Q.: All right. Now I want to ask you, after being put on notice that your company was going to be sued for punitive damages to punish you did you all do anything at any time up to this point to give her that $1200? A.: The only thing that I know wethe only thing that I can recollect is that we offered her her car back. I don't think at any time we offered her $1,200. Q.: And sitting here right today you are not willing to give her $1,200 are you? A.: No. Q.: Or any portion of it? A.: Yes, I'll give hernow, at this point I would give herI would return her car, the same thing that we offered.

The jury was aware of the circumstances of all the parties. They knew that Teresa Williams was a young black woman whose husband was away in the service of his country at the time of this occurrence; that she had three small children to transport to school and other places; and that she had essentially no experience in the marketplace. In voir dire this jury was asked if they felt merchants in the area should treat a black person in the same fashion as the merchant treats a white person. The response was affirmative in voir dire and is reflected by their award of punitive damages. The jury, acting as the conscience of the community, saw fit to punish the conduct of O'Neal Ford. Taking into account the jury's superior vantage point on these matters including the credibility of the witness and viewing the evidence in the light most favorable to appellant, we hold there was substantial evidence to support the jury verdict. See Jones v. State, 269 Ark. 119, 598 S.W.2d 748 (1980). Reversed.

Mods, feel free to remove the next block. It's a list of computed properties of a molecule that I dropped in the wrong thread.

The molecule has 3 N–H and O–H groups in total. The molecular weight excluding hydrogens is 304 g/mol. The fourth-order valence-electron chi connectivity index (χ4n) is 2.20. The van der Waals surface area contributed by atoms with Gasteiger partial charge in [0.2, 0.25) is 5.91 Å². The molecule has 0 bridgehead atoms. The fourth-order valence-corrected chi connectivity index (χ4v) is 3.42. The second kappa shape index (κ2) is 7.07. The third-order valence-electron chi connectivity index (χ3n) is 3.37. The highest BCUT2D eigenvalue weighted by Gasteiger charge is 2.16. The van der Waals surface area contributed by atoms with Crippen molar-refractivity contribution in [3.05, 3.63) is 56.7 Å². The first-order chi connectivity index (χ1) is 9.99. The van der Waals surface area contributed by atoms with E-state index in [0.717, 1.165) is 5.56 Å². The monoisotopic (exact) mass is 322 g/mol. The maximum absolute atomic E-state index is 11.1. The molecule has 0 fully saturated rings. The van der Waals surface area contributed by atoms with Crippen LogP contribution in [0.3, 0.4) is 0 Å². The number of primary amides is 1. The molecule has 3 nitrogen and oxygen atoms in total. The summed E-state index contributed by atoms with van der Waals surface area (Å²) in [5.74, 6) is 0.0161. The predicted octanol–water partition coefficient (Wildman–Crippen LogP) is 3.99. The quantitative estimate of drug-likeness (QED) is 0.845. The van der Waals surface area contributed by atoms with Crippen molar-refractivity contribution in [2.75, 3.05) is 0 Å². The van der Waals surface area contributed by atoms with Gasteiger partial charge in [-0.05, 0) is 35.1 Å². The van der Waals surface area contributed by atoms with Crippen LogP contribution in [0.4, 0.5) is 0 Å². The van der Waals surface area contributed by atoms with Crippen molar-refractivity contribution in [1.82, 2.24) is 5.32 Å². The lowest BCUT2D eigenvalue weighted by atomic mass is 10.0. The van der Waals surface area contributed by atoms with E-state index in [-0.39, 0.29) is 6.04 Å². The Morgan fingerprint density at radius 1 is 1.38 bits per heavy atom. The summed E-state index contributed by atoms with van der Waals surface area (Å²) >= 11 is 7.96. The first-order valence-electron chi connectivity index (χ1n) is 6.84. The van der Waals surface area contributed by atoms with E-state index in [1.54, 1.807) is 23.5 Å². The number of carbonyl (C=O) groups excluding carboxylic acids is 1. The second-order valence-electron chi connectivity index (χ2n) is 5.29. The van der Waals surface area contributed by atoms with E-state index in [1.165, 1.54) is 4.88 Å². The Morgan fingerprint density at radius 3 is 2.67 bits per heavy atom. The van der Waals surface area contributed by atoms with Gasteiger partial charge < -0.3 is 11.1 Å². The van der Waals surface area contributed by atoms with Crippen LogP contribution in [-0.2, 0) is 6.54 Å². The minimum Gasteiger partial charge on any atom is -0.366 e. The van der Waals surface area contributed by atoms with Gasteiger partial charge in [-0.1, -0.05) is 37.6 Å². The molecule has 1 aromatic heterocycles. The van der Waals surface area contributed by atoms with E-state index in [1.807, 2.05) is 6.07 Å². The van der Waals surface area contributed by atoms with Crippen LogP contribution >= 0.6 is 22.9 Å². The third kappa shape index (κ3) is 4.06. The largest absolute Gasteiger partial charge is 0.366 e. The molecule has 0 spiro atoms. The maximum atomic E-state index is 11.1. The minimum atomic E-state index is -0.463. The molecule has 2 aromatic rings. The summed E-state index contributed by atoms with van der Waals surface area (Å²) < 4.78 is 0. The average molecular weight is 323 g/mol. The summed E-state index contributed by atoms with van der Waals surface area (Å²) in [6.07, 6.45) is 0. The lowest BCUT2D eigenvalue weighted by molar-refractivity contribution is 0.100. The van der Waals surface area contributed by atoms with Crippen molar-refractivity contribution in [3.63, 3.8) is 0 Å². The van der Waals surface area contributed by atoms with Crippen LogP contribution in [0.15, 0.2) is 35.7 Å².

DUDLEY, Justice, dissenting.

The single issue is whether the trial judge correctly set aside the award of punitive damages.

*547 The appellant, Teresa Williams, wanted to purchase a new Ford LTD automobile. She testified that, on March 14, 1979, her father towed her 1973 Dodge Charger to O'Neal Ford, Inc., appellee, a Ford dealer in Jonesboro. She chose the car which she wished to purchase and said she wanted to trade her car toward the purchase price. The parties agreed upon a "trade-in allowance" of $1,200 for appellant's automobile and appellant signed an agreement to that effect. The trade was contingent upon appellant securing a loan to pay the balance of the purchase price. Appellant did not deliver the certificate of title on the 1973 Dodge to appellee. Appellant testified that appellee's salesman told her that, since her 1973 Dodge was in such bad condition, she could leave it at appellee's place of business and they would look after it for her while she was obtaining a loan. She left her car with appellee under those conditions.

A legal analysis of the facts to this stage of events shows that a trade of automobiles had occurred, conditional upon appellant's obtaining a loan for the balance, and a bailment was in effect. There was a delivery of the car by the bailor, appellant. The bailment was upon an implied contract that the bailee, appellee, would safely keep the car and then, if the bailor obtained a loan for the balance of the purchase price, take title to the car and allow a $1,200 trade-in allowance in accordance with the sales agreement. On the other hand, if the bailor could not obtain a loan, the bailee would redeliver the car to the bailor. There is no evidence whatsoever that there was an unconditional sale of appellant's car to appellee for a cash price of $1,200.

After appellant's car had remained in front of appellee's place of business for a few days, it was moved to a lot behind the building where other used cars were located. Subsequently, one of appellee's salesmen mistakenly conditionally sold appellee's car, along with several others, to a wholesale used car dealer. The $350 sale was conditioned upon delivery of the certificate of title. Appellee never delivered title.